BlackBerry War: News Roundup
The latest news on the RIMM/NTP dispute, carefully gathered from hand-picked news sources around the planet:
USPTO to complete patent review with "special dispatch"
The LA Times reports the Patent Office will move with alacrity:
|The U.S. Patent and Trademark Office said it would try to complete with "special dispatch" a review of patents that could result in the shutdown of Research In Motion Ltd.'s BlackBerry e-mail device in the U.S...|
Bloomberg News adds more detail:
| ``Given the district court's concerns that the office has delayed the proceedings and the outstanding public interest in ensuring that these proceedings are acted upon with special dispatch, the office has assigned a dedicated examining team to handle all of the co-pending proceedings,'' the patent office said in a Dec. 14 letter.|
The patent office was responding to a request by NTP to give it more time to respond to actions by the agency. The patent office shortened the normal 60-day response time to 30 days. The agency, in rejecting NTP's request, said the 30 days was all that was required by law.
There were five patents involved in the lawsuit. Two were found to be infringed, two were found not to be infringed, and one was sent back to the trial court by the U.S. Court of Appeals for the Federal Circuit in Washington, which specializes in patent law.
The patent office, in a first round of review, rejected all five patents. The three non-final rejections were in a secondary review, and the agency has said it expects its next step to be a final rejection.
Spencer yesterday ordered the two sides to submit written arguments on the injunction issue to him by Jan. 17, with responses due Feb. 1. He said he will set a hearing date in January.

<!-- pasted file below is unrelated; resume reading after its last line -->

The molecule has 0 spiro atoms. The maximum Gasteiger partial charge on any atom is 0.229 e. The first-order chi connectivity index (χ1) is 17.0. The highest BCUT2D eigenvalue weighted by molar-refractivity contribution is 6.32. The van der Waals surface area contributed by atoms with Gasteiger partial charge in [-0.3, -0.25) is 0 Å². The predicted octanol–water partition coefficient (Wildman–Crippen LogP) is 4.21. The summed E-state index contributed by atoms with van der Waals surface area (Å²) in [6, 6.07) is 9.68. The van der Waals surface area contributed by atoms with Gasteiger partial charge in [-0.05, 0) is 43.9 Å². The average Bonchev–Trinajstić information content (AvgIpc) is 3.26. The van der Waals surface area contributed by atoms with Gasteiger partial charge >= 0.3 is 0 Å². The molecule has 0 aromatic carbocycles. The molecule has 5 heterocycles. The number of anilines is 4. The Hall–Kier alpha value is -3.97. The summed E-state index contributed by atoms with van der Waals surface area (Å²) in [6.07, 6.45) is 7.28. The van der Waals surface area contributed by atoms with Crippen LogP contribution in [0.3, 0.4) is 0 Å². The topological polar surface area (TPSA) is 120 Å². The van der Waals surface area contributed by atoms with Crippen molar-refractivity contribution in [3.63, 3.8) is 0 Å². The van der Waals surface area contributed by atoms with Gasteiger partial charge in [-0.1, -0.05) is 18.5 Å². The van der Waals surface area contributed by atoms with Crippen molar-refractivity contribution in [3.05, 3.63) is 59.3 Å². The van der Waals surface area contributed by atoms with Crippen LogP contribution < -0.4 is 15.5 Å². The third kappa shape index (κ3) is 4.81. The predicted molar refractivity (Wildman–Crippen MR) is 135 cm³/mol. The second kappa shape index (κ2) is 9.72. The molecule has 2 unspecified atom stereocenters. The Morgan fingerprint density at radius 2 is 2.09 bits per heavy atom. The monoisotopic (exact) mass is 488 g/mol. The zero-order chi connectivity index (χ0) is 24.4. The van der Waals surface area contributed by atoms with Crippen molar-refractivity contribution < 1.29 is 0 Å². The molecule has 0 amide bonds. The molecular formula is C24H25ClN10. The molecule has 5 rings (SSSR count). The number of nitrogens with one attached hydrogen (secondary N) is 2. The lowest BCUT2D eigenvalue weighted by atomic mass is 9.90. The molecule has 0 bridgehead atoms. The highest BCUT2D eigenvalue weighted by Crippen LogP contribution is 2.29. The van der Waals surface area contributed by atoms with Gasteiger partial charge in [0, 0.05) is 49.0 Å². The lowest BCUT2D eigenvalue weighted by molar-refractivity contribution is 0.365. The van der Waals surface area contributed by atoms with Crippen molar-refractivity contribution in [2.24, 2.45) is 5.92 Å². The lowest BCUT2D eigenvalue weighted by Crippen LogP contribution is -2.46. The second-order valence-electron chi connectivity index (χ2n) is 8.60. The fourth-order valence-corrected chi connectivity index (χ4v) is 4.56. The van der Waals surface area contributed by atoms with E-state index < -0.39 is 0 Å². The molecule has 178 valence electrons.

... The court case is NTP Inc. v. Research In Motion Ltd., 01cv767, U.S. District Court, Eastern District of Virginia (Richmond).
Is NTP trying to "bog down the patent office"?
|The reason for the urgency is because the USPTO claims that the patent holder, Virginia based patent holding firm NTP, is improperly attempting to slow down anticipated rejections of the patents RIM was found guilty of infringing upon.|
“NTP has been improperly attempting to slow down the anticipated rejections from the patent office, even going so far as to recently attempt [sic] to bog down the patent office with a highly unusual request to process filings for over 30,000 new patent claims,'’ Research In Motion spokesman Mark Guibert said in an e-mail.
Court timing details
RIMarkable also has more clarity on court proceedings and their timing:
|U.S. District Judge James Spencer has set final brief filing deadlines of February 1st for NTP and Research in Motion in the NTP vs. RIM patent infringement case. Both sides have until January 17th to file briefs and until the start of February to respond to each other before filing final briefs.|
Judge Spencer will contact representatives from both sides to schedule a court hearing next month and it is believed that it would occur about a week after the final brief deadline.
Microsoft Mobile Devices Under Legal Fire
There's no safe haven for mobile email users, based upon this article by David Haskin:
|Research In Motion's ongoing legal battle against NTP has been much-discussed and could well lead to BlackBerry service being stopped in the U.S. Now, Visto has sued Microsoft, claiming that Windows Mobile 5.0 infringes on its mobile e-mail patents. And, even more intriguingly, it has licensed NTP's patents and is now co-owned by NTP...|
...Visto would like you to think that it is a safe harbor compared to either RIM or Microsoft. But from where I sit, its gambit is risky; should it lose, a relatively small company like Visto could disappear in a hurry. In either case, as has been the case with NTP, it could take years for it to win or lose its case against Microsoft.